For example, Dr Stephen Van Beek, a former executive vice president of Airports Council International-North America and now CEO of the Eno Transportation Foundation, recently opined that “as funding sources decline, airports will increasingly consider other options for financing capital improvements, including privatisation”. One conclusion is that suggests that airport directors themselves, not just cash-hungry mayors and city managers, may look to privatisation as a means toward increased airport investment.
Leigh Fisher Management Consultants (part of the Jacobs group) weighed in by releasing a brochure entitled “Privatisation: An Alternative for Addressing Today’s Challenges”. It concluded that “a number of factors are likely to give rise to a new realism for airport privatisation, including less financial aid available from state and federal programmes and less readily available credit and capital than before the credit markets crunch.
But if the infrastructure bank goes ahead, would there be any openings left for aspiring foreign investors, or would all infrastructure requirements be channelled through the bank, which, one would presume, would be given the express task of providing that ‘declining funding? This question must also allow for the increasing preference for public bond financing, even in a country where that technique is already honed to perfection, since the AMT tax was suspended on these transactions. Just this month Chicago O’Hare International Airport stated it plans to issue USD1 billion in new bonds to continue funding the airport’s USD3.3 billion expansion project in a bid to keep the project progressing while the airport persuades American Airlines and United Airlines to contribute funding.
Best opportunities are outside the pilot programme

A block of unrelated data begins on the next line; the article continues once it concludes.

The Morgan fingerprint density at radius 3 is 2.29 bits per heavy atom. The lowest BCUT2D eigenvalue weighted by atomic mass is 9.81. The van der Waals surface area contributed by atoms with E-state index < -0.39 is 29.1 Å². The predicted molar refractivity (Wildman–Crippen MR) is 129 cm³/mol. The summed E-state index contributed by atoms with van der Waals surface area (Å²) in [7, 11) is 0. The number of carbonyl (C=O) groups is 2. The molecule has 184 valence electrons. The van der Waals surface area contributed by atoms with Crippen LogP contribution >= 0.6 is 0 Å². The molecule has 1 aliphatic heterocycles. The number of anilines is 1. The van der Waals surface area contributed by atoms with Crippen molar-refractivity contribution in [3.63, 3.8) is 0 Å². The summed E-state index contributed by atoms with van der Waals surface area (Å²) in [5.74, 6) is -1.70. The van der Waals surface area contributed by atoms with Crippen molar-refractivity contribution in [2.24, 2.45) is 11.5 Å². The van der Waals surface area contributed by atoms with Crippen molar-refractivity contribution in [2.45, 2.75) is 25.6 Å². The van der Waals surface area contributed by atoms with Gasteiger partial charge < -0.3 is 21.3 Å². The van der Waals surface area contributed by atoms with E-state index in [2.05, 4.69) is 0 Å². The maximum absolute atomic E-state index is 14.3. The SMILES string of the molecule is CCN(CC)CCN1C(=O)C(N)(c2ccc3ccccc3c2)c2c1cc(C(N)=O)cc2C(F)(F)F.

Perhaps the best airport privatisation opportunities in the "infrastructure bank era" might be those outside of the federal Pilot Programme. As David L Bennett, an independent US consultant specialising in federal airport policy and regulation pointed out in Air and Space Lawyer recently, it is possible to lease a commercial airport without going through that programme, and therefore not being subjected to constraints such as the 65% airline approval requirement. Without that approval, a city cannot take lease payments off the airport, and must use them solely for airport purposes.
But cities with multiple airports (e.g. Chicago, Houston and Los Angeles with two commercial airports, New York/New Jersey with three etc,) or any number of them with one commercial airport and several general aviation airports) could lease one and use the lease revenues to invest in the other(s) - and do so without airline approval or going through the formalities of the Pilot Programme. Mr Bennett also notes various forms of hybrid lease-management arrangements, such as the long-term concession that developed the USD1.4 billion Terminal 4 at JFK and its subsequent transfer to Schiphol Group; the recent lease and management contract for Oceanside, California’s GA airport.
There is still life in the old dog yet. The US Transportation Research Board’s Airport Cooperative Research Programme has a current project on airport privatisation. It aims to produce a guidebook for those considering privatising all or part of a US airport, ranging from commercial service airports to general aviation airports. The research will review existing regulations, summarise current private-sector involvement at US airports, and provide an overview of airport privatisation worldwide, along with case studies. The consultant doing the research will also assess the US regulatory and policy framework, as well as current interest and trends in US airport privatisation.
So infrastructure bank or not (and President Obama may have as difficult a time with that as he did with healthcare reforms), do not write off the privatisation ‘movement’ in the US yet. As if to emphasise how uncertain it is that government funding will find its way to airports, the US airline and aerospace industries also lodged a claim for a big slice (perhaps all) of the initial USD50 billion package.